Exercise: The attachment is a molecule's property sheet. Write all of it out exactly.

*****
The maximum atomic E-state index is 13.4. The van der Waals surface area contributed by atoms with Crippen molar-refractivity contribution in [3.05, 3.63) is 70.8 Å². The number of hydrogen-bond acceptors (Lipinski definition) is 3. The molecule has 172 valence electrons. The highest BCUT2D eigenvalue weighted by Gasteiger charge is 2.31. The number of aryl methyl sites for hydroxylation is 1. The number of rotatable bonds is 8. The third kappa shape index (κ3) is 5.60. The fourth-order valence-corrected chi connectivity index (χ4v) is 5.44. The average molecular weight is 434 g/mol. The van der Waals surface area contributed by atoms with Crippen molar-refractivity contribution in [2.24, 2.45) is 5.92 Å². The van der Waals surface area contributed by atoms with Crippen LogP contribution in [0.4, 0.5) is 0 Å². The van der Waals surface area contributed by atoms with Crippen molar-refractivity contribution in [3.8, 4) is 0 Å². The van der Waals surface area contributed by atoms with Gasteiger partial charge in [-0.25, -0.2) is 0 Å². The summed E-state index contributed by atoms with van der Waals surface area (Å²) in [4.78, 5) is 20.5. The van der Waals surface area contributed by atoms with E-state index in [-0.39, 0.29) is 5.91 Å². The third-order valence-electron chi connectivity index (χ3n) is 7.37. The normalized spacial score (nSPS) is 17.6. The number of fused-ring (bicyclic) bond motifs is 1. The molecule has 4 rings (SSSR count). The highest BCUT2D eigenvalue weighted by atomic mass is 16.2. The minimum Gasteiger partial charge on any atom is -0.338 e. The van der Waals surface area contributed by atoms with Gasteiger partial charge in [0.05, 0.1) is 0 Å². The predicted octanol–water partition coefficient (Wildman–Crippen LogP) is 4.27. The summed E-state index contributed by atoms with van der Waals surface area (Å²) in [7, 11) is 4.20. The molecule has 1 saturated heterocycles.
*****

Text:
The maximum atomic E-state index is 13.4. The van der Waals surface area contributed by atoms with Crippen molar-refractivity contribution in [3.05, 3.63) is 70.8 Å². The number of hydrogen-bond acceptors (Lipinski definition) is 3. The molecule has 172 valence electrons. The highest BCUT2D eigenvalue weighted by Gasteiger charge is 2.31. The number of aryl methyl sites for hydroxylation is 1. The number of rotatable bonds is 8. The third kappa shape index (κ3) is 5.60. The fourth-order valence-corrected chi connectivity index (χ4v) is 5.44. The average molecular weight is 434 g/mol. The van der Waals surface area contributed by atoms with Crippen molar-refractivity contribution in [2.24, 2.45) is 5.92 Å². The van der Waals surface area contributed by atoms with Crippen LogP contribution in [0.4, 0.5) is 0 Å². The van der Waals surface area contributed by atoms with Crippen molar-refractivity contribution in [3.8, 4) is 0 Å². The van der Waals surface area contributed by atoms with Gasteiger partial charge in [-0.25, -0.2) is 0 Å². The summed E-state index contributed by atoms with van der Waals surface area (Å²) in [4.78, 5) is 20.5. The van der Waals surface area contributed by atoms with E-state index in [-0.39, 0.29) is 5.91 Å². The third-order valence-electron chi connectivity index (χ3n) is 7.37. The normalized spacial score (nSPS) is 17.6. The number of fused-ring (bicyclic) bond motifs is 1. The molecule has 4 rings (SSSR count). The highest BCUT2D eigenvalue weighted by atomic mass is 16.2. The minimum Gasteiger partial charge on any atom is -0.338 e. The van der Waals surface area contributed by atoms with Gasteiger partial charge in [0.05, 0.1) is 0 Å². The predicted octanol–water partition coefficient (Wildman–Crippen LogP) is 4.27. The summed E-state index contributed by atoms with van der Waals surface area (Å²) in [7, 11) is 4.20. The molecule has 1 saturated heterocycles.